At around the time Ralph Northam and other Virginia Democrats were wearing blackface, a fraternity at UNC-CH hosted annual “Southern Parties” that, in 1979, featured a mock lynching of a brother in blackface by two other brothers in KKK robes and hoods. Another fraternity dressed in Confederate uniforms and posed in front of Silent Sam with a Confederate battle flag. It’s all documented in the school yearbook. I assume any Democratic politician associated with those fraternities is about hear about it. I also assume Republican politicians associated with them won’t. 

At the time, the Daily Tarheelsharply criticized the fraternity with the mock lynching as an example of ongoing racism in the university. I’m sure conservatives blasted the editorial as being too politically correct. A substantial portion of the white Southern society in the late 1970s and 1980s found the photos more funny than offensive. 

A lot of those fraternity brothers probably still hold similar views to the ones they held then. They just don’t mention them in mixed company. Some, though, probably realize how offensive their actions were and are now embarrassed to have participated in such racist shenanigans. We should applaud people who move beyond the negative attitudes with which they were raised. 

In the late 1960s and 70s, the university accommodated racism as it tried to balance the fear of change with the reality of integration. Granville Towers in Chapel Hill was built so white students didn’t have to live with black ones as the university was being integrated. Before Granville Towers was built, all freshmen had to live on dorms. However, the university allowed freshmen to live in Granville if their parents were willing to pay the price. They were the equivalent to segregationist academies that popped up all over the South in the wake of integration. That’s the environment in which the yearbook photo was taken.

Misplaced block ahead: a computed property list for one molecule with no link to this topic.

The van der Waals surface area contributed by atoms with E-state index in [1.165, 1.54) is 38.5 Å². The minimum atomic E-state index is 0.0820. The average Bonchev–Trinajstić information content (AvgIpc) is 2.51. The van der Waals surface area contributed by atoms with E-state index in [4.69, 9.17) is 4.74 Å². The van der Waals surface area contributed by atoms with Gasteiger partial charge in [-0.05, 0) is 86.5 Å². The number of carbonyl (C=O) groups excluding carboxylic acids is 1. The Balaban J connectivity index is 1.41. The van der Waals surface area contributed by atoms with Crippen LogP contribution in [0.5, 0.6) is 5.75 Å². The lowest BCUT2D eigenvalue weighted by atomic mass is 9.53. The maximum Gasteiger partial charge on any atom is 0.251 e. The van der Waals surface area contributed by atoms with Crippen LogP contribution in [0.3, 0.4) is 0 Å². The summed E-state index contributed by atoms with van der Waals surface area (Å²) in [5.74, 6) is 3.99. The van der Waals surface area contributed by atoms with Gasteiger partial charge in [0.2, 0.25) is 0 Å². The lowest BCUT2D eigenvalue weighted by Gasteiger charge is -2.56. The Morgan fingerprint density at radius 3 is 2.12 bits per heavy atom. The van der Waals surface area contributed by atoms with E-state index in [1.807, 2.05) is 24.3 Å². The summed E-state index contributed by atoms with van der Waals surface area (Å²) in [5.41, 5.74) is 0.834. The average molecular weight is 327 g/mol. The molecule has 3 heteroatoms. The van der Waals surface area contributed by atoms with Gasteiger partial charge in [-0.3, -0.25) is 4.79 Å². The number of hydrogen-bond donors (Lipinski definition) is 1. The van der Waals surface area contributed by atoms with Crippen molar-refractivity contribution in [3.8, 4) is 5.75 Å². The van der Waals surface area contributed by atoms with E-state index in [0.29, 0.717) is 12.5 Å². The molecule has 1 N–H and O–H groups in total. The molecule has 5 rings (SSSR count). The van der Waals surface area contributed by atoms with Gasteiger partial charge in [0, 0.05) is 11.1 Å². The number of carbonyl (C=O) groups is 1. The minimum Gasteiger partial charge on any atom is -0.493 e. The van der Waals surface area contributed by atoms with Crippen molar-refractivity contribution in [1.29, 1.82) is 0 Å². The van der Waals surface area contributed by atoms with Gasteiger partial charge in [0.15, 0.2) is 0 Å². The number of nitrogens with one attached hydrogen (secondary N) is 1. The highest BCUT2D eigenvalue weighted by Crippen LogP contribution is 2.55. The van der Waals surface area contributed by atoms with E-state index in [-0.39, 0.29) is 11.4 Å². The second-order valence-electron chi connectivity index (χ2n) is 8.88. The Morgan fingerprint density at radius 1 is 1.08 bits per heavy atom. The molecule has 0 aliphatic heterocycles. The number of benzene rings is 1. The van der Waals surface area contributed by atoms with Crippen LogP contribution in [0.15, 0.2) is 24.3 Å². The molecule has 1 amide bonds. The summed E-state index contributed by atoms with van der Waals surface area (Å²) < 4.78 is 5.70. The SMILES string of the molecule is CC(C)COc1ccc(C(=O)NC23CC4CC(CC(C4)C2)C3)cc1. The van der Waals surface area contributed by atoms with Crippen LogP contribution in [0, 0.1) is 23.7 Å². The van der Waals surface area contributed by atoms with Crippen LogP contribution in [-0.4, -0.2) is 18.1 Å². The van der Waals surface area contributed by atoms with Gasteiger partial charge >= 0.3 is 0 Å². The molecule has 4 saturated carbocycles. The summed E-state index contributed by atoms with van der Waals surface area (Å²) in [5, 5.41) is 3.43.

I imagine we’ll see more images emerge in coming weeks. If those photos showed up in the UNC-CH yearbook, I can only imagine what’s in the yearbooks of the Southern private colleges that cater to the descendants of Southern aristocracy. Racism wasn’t shoved under a bed or hidden in a closet. It was on full display until about the 1990s. 

Today, it shows up in public policies. The legislature enacting a bill to protect Confederate monuments in the wake of the killing nine black parishioners in a Charleston church was a tip of the hat to neo-Confederates. Voter suppression programs that make voting more difficult for older African-Americans might be meant to deliver political results but they pack a racist impact. Finally, the failure to fix and restore the Voting Rights Act shows a disturbing disregard for the harm suffered by African-Americans in the South for all but 50 of the past 400 years or so. 

Those who say that the Virginia incidents show that Democrats were the racists in the photos 35 years ago don’t understand racial politics. Racism doesn’t doesn’t live permanently in one political party. Political parties and politicians exploit racism.

Democrats fanned the flames of racial tension in the early 1900s to consolidate their power. Since the Civil Rights era, the GOP has been the party that uses racial resentment to motivate a portion of their base to win elections. Until both parties reject those tactics while admitting that racism is still a powerful force in American society, we won’t truly heal the divide caused by slavery and Jim Crow. 


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